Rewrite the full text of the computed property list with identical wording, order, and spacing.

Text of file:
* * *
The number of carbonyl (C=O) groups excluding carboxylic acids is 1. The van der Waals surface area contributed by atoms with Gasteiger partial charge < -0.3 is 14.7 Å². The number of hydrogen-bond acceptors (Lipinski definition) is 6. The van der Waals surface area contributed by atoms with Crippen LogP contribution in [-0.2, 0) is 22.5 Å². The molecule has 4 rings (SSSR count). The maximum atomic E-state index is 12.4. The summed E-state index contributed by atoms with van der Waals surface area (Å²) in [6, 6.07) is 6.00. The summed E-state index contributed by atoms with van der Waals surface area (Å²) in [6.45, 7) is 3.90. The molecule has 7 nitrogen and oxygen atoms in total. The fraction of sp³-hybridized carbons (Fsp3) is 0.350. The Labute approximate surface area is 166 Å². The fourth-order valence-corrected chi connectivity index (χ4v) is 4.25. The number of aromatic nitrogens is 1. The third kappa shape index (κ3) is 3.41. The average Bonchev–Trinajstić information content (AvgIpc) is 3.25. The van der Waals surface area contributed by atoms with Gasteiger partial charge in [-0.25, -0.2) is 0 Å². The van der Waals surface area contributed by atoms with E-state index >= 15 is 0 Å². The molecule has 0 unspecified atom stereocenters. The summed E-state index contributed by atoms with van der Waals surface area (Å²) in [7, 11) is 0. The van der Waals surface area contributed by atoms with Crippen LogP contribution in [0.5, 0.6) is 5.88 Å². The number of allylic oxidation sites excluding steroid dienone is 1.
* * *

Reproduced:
The number of carbonyl (C=O) groups excluding carboxylic acids is 1. The van der Waals surface area contributed by atoms with Gasteiger partial charge < -0.3 is 14.7 Å². The number of hydrogen-bond acceptors (Lipinski definition) is 6. The van der Waals surface area contributed by atoms with Crippen LogP contribution in [-0.2, 0) is 22.5 Å². The molecule has 4 rings (SSSR count). The maximum atomic E-state index is 12.4. The summed E-state index contributed by atoms with van der Waals surface area (Å²) in [6, 6.07) is 6.00. The summed E-state index contributed by atoms with van der Waals surface area (Å²) in [6.45, 7) is 3.90. The molecule has 7 nitrogen and oxygen atoms in total. The fraction of sp³-hybridized carbons (Fsp3) is 0.350. The Labute approximate surface area is 166 Å². The fourth-order valence-corrected chi connectivity index (χ4v) is 4.25. The number of aromatic nitrogens is 1. The third kappa shape index (κ3) is 3.41. The average Bonchev–Trinajstić information content (AvgIpc) is 3.25. The van der Waals surface area contributed by atoms with Gasteiger partial charge in [-0.25, -0.2) is 0 Å². The van der Waals surface area contributed by atoms with E-state index >= 15 is 0 Å². The molecule has 0 unspecified atom stereocenters. The summed E-state index contributed by atoms with van der Waals surface area (Å²) in [7, 11) is 0. The van der Waals surface area contributed by atoms with Crippen LogP contribution in [0.5, 0.6) is 5.88 Å². The number of allylic oxidation sites excluding steroid dienone is 1.